string upper_case(string) [PACKAGE_CONTRIB]
string array variables(object, int default: 0); [PACKAGE_CONTRIB]

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socket_accept - accept a connection on a socket

int socket_accept( int s, string | function read_callback, string | function write_callback );

This efun is only available if PACKAGE_SOCKETS is compiled in.

The argument s is a socket that has been created with socket_create(),
bound to an address with socket_bind(), and is listening for connections
after a socket_listen(). socket_accept() extracts the first connection
on the queue of pending connections, creates a new socket with the same
properties of s and allocates a new file descriptor for the socket. If no
pending connections are present on the queue, socket_accept() returns an
error as described below. The accepted socket is used to read and write data
to and from the socket which connected to this one; it is not used to accept
more connections. The original socket s remains open for accepting further
connections.

The argument read_callback is the function or name of a function
for the driver to call when the new socket (not the accepting socket)
receives data.

The write callback should follow this format:

void read_callback(int fd)

Where fd is the socket which is ready to accept data.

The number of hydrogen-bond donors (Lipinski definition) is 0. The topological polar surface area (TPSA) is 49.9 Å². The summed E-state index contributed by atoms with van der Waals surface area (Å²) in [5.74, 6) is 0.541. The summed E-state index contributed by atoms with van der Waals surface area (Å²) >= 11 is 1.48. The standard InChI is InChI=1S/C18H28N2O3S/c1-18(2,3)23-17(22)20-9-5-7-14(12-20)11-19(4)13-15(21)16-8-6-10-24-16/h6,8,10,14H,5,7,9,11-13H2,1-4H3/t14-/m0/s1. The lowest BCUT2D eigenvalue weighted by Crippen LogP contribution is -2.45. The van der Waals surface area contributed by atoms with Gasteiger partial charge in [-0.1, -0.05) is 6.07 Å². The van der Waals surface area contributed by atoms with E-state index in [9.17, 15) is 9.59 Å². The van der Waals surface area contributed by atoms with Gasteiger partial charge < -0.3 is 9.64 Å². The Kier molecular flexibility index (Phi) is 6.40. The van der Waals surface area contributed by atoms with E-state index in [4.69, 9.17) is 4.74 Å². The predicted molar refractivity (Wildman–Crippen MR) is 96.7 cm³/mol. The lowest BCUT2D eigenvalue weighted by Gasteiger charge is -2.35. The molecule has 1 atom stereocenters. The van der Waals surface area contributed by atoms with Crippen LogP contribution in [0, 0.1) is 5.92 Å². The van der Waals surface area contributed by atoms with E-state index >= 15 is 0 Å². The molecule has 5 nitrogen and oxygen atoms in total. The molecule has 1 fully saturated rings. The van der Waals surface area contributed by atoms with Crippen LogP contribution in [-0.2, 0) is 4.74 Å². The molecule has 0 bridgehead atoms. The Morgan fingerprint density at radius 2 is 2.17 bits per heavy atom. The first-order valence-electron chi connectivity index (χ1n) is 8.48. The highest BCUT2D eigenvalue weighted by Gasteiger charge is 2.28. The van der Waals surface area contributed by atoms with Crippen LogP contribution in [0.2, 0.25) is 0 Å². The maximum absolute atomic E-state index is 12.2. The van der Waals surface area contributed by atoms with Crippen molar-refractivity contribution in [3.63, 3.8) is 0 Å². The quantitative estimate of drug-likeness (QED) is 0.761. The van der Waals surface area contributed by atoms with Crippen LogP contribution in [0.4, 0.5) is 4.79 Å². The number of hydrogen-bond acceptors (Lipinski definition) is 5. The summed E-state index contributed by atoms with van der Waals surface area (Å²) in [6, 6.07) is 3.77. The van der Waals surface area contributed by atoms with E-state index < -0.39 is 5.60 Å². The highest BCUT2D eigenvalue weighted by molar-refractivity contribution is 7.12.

The argument write_callback is the name of a function for the driver to
call when the new socket (not the accepting socket) is ready to be
written to. The write callback should follow this format:

void write_callback(int fd)

Where fd is the socket which is ready to be written to.

Note: The close_callback of the accepting socket (not the new socket)
is called if the new socket closes unexpectedly, i.e. not as the result
of a socket_close() call. The close callback should follow this format:

void close_callback(int fd)

Where fd is the socket which has closed.

socket_accept() returns a non-negative descriptor for the accepted
socket on success. On failure, it returns a negative value. socket_error()
can be used on the return value to get a text description of the error.

ERRORS - these definitions are in socket_err.h


* EEFDRANGE Descriptor out of range.
* EEBADF Descriptor is invalid.
* EESECURITY Security violation attempted.
* EEMODENOTSUPP Socket mode not supported.
* EENOTLISTN Socket not listening.
* EEWOULDBLOCK Operation would block.
* EEINTR Interrupted system call.
* EEACCEPT Problem with accept.
* EENOSOCKS No more available efun sockets.

See also:
socket_bind,
socket_connect,
socket_create,
socket_listen

Tim Hollebeek Beek@ZorkMUD, Lima Bean, IdeaExchange, and elsewhere

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socket_acquire - assume ownership of a socket

int socket_acquire( int socket, string | function read_callback,
             string | function write_callback,
                    string | function close_callback );

This efun is only available if PACKAGE_SOCKETS is compiled in.

socket_acquire() is called to complete the handshake begun by socket_release()
for transferring ownership (and control) of a socket to a new object.
socket_release() calls the release callback function within the new owner
object to notify the object that it wishes to pass control of the socket
on.  It is the responsibility of the new owner socket to decide whether
it wishes to accept the socket.  It it does, then socket_acquire() is
called to complete the transfer.  If not, then the callback simply returns
without completing the handshake.

In the former case the handshake is completed and the new object
becomes the socket owner.  The read, write and close callback function
parameters refer to functions within the new object.  These are specified